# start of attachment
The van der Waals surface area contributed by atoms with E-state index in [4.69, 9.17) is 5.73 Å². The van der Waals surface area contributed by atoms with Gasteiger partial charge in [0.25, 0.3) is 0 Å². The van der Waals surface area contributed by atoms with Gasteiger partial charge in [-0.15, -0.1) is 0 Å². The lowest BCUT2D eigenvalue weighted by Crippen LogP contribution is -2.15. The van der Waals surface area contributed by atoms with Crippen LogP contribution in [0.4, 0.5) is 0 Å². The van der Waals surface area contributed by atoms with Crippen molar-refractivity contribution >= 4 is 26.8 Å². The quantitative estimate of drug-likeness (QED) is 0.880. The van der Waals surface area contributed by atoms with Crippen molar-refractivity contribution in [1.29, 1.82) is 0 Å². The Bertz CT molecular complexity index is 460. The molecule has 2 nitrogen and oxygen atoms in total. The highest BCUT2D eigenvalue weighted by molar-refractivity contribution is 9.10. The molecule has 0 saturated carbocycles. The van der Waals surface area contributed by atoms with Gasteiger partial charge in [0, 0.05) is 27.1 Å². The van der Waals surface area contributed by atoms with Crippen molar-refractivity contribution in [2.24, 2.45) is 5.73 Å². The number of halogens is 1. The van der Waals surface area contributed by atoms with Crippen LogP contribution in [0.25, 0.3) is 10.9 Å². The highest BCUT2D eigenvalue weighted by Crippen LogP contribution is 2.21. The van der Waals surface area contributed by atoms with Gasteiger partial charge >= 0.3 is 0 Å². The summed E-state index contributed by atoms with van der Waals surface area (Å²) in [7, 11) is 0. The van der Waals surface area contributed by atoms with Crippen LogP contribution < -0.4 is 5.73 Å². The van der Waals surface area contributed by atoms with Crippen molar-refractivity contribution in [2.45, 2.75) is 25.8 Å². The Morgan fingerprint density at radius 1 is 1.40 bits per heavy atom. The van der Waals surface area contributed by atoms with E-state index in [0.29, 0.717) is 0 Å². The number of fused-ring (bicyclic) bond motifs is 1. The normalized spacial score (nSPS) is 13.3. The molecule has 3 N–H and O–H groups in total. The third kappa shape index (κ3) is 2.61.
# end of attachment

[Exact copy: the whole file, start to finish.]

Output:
The van der Waals surface area contributed by atoms with E-state index in [4.69, 9.17) is 5.73 Å². The van der Waals surface area contributed by atoms with Gasteiger partial charge in [0.25, 0.3) is 0 Å². The van der Waals surface area contributed by atoms with Gasteiger partial charge in [-0.15, -0.1) is 0 Å². The lowest BCUT2D eigenvalue weighted by Crippen LogP contribution is -2.15. The van der Waals surface area contributed by atoms with Crippen LogP contribution in [0.4, 0.5) is 0 Å². The van der Waals surface area contributed by atoms with Crippen molar-refractivity contribution >= 4 is 26.8 Å². The quantitative estimate of drug-likeness (QED) is 0.880. The van der Waals surface area contributed by atoms with Crippen molar-refractivity contribution in [1.29, 1.82) is 0 Å². The Bertz CT molecular complexity index is 460. The molecule has 2 nitrogen and oxygen atoms in total. The highest BCUT2D eigenvalue weighted by molar-refractivity contribution is 9.10. The molecule has 0 saturated carbocycles. The van der Waals surface area contributed by atoms with Gasteiger partial charge in [0, 0.05) is 27.1 Å². The van der Waals surface area contributed by atoms with Crippen molar-refractivity contribution in [2.24, 2.45) is 5.73 Å². The number of halogens is 1. The van der Waals surface area contributed by atoms with Crippen LogP contribution in [0.25, 0.3) is 10.9 Å². The highest BCUT2D eigenvalue weighted by Crippen LogP contribution is 2.21. The van der Waals surface area contributed by atoms with Gasteiger partial charge >= 0.3 is 0 Å². The summed E-state index contributed by atoms with van der Waals surface area (Å²) in [7, 11) is 0. The van der Waals surface area contributed by atoms with Crippen LogP contribution < -0.4 is 5.73 Å². The van der Waals surface area contributed by atoms with Crippen molar-refractivity contribution in [2.45, 2.75) is 25.8 Å². The Morgan fingerprint density at radius 1 is 1.40 bits per heavy atom. The van der Waals surface area contributed by atoms with E-state index in [0.29, 0.717) is 0 Å². The number of fused-ring (bicyclic) bond motifs is 1. The normalized spacial score (nSPS) is 13.3. The molecule has 3 N–H and O–H groups in total. The third kappa shape index (κ3) is 2.61.